This post is copied from our older, original blog. Original post date 02/23/2013.
By Marcie Bower, Lic.Ac.
I know I’ve posted about these concepts before, but I get so many questions from interested patients about what I am doing, how I am choosing what points to do, how I understand their symptoms. So I thought I’d try to break down 3,000 years of complicated medical theory into a neat and tidy blog post here. (Impossible, I know. But here is a very, very simple introduction) of some of the most important points.
The take home message is this: acupuncture is about relationships. As an acupuncturist, I seek to understand the relationship between different energy systems in your body, the relationships between a number of physiological forces at work in each of us, and the relationship between your energy and the energy of the outside world.
- Qi & Blood
Qi refers to the lifeforce energy that flows through our bodies, the universe, and all living things. There are different types of Qi in our bodies that control specific physiological functions. Some Qi is given to us from our parents at birth, and that Qi is supplemented by the air we breathe and the food we eat. Qi flows in specific pathways through our bodies. Disease occurs when a certain type of Qi is too weak, Qi is stuck and not flowing as it is supposed to, or there is too much of a certain type of Qi and it is not staying where it should.
Blood, in an acupuncture sense, refers to a deeper level of energy in the body. Blood energy, like Qi, flows in specific pathways in our bodies. Problems with the blood energy tend to be a little more serious and take longer to resolve than problems with the Qi energy.
Yin and Yang refer to fundamental forces in the body and in the natural world. Yin refers to the cool, watery, passive parts of our bodies, and Yang refers to the hot, fiery, active, expansive parts of our bodies. When yin and yang are in balance, we are in a state of health. However, when yin and yang are out of balance, disease occurs. As an acupuncturist, I seek to understand the relationship between yin and yang in a patient, and help the body correct whatever the imbalance in that dynamic is.
Energy flows in specific pathways called meridians. Energy flows in a specific direction in each meridian, and each meridian has a series of acupuncture points along it where the energy pools. When there is physical trauma to an area, energy flow can become stuck in a particular meridian. As an acupuncturist, I may choose acupuncture points farther down on the same meridian to try to pull energy through the damaged area to alleviate pain, stiffness, swelling, or limited range of motion. There are also deeper channels of energy in the body called extraordinary vessels. These channels do not necessarily have acupuncture points on them, but can be accessed through special acupuncture points on the main meridians. These extraordinary vessels can be opened to treat any number of chronic diseases or pain conditions.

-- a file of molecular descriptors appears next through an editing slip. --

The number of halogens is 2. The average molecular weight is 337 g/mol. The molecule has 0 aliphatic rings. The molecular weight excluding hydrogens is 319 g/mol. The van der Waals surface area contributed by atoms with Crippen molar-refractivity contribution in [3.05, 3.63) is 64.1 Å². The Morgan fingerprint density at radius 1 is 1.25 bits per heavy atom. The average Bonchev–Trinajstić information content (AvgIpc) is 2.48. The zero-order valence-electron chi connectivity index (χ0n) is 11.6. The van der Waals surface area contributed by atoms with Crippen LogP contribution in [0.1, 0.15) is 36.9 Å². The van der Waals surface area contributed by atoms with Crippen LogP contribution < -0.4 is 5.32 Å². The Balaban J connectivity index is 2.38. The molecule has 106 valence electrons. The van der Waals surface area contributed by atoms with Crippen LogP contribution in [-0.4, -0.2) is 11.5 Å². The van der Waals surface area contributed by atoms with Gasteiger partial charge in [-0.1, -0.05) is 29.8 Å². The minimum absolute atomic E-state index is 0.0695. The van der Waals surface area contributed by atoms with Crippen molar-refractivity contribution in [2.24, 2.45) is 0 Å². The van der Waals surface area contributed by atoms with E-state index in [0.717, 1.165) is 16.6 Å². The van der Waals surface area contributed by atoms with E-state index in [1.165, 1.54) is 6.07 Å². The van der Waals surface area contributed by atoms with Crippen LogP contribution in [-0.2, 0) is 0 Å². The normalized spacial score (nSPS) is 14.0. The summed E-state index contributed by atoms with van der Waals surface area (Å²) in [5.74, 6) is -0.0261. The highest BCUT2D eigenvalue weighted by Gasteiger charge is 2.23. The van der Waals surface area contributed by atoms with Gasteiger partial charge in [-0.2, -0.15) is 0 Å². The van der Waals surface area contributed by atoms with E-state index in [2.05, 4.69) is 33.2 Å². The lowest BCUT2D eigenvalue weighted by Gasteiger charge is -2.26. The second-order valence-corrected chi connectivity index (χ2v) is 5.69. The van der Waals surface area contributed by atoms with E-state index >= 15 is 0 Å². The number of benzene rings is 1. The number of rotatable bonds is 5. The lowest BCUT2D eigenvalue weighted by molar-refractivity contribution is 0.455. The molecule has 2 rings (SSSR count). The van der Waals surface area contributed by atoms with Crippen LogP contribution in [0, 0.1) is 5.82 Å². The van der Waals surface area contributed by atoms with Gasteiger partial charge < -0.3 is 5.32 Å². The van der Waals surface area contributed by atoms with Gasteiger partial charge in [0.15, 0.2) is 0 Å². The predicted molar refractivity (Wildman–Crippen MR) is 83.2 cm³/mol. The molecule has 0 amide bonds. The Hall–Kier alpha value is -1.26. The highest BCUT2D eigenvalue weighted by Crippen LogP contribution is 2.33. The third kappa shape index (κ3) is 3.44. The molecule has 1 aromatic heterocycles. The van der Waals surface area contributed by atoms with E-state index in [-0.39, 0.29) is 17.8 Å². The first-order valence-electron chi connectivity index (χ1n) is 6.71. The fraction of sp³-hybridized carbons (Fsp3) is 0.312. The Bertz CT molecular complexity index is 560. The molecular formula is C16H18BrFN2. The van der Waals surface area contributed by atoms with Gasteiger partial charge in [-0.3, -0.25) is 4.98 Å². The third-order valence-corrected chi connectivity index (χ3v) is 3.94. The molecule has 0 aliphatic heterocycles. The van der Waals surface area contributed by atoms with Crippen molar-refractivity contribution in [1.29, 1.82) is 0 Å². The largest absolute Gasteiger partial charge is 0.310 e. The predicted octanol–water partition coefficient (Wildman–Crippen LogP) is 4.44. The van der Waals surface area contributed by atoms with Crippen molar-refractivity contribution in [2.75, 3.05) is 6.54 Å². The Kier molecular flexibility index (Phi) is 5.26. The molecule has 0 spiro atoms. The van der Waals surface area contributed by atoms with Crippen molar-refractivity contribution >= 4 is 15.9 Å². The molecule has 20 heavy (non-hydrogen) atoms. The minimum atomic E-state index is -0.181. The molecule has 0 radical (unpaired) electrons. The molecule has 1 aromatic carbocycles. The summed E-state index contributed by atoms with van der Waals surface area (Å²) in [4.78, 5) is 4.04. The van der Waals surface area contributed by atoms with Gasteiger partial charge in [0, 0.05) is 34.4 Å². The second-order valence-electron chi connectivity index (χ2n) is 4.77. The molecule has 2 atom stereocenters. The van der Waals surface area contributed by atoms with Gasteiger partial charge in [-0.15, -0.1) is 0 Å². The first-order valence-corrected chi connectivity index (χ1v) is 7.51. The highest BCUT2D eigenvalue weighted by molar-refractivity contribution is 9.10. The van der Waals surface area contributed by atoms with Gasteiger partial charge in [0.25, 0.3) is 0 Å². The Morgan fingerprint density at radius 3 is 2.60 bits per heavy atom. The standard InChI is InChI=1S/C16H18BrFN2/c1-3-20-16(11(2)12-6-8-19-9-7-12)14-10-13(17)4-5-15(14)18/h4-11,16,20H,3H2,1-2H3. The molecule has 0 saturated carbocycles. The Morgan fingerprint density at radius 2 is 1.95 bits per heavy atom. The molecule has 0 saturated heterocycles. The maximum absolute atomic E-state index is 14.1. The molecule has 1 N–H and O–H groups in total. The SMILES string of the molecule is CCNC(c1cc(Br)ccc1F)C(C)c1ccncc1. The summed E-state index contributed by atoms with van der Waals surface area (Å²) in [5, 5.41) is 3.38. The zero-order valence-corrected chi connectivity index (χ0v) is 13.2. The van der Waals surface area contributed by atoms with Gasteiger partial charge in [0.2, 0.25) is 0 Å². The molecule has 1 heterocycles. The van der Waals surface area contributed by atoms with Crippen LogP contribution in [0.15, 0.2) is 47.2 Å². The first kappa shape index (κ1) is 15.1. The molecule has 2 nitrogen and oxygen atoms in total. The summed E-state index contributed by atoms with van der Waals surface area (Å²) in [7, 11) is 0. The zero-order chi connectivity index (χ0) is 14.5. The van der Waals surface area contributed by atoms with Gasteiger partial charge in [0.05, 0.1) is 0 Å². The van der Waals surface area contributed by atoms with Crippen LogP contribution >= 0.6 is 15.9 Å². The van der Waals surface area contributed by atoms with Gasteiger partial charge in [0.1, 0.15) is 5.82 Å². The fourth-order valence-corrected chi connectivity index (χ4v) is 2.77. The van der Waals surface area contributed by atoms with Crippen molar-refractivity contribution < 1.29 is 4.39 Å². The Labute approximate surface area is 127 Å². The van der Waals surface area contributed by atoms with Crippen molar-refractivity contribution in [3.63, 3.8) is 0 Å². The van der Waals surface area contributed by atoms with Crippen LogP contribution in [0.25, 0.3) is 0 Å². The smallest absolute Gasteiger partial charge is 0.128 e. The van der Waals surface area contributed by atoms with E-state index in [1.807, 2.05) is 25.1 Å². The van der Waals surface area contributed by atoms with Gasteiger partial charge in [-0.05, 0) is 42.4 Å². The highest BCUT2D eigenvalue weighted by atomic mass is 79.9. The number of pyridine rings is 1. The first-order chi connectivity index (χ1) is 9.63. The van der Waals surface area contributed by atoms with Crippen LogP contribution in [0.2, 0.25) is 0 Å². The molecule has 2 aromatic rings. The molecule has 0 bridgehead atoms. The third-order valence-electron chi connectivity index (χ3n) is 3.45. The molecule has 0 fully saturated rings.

- Energy systems
There are numerous different energetic systems in the body. Each energy system has a particular meridian associated with it, and also controls certain physiological functions in the body. For instance, one system is in charge of transforming nourishment into energy and transporting it throughout the body. One system is in charge of circulating energy efficiently throughout the body. One system houses the emotions and is in charge of anchoring our spirit. One system is in charge of separating the pure from the un-pure. One system is in charge of efficiently eliminating toxins, and so on, and so on. Based on signs and symptoms, as an acupuncturist, I seek to understand which energy systems are out of balance for you, creating your particular constellation of symptoms. Each energy system has physical and emotional manifestations of being out of balance.
- Five Elements
The Five elements, from an acupuncture perspective, are Wood – Fire – Earth – Metal – Water. Each energetic system in the body is related to one of the five elements, and each have their own unique characteristics. These elements exist in complex relationships with one another, and if one is out of balance it often creates imbalances in the others. Each element corresponds to certain personality types, kinds of pathology, seasons, sounds, smells, colors, and more. This provides an acupuncturist a way to make sense of complex symptoms and piece together how they are all interacting in the body.
Again, acupuncture is all about relationships. Different parts of the body can be used to represent the body as a whole. For example, the whole body is represented on the ear, or the back of the hand, or certain muscles in the neck. Therefore, by stimulating certain points in the ear that correspond to a certain area of the back, I can treat your back pain, due to the relationship between the ear and the body as a whole.
In reality, it is all much more complicated than this. But these 5 points provide an overview of the parameters in which I, as an acupuncturist, understand you and your body.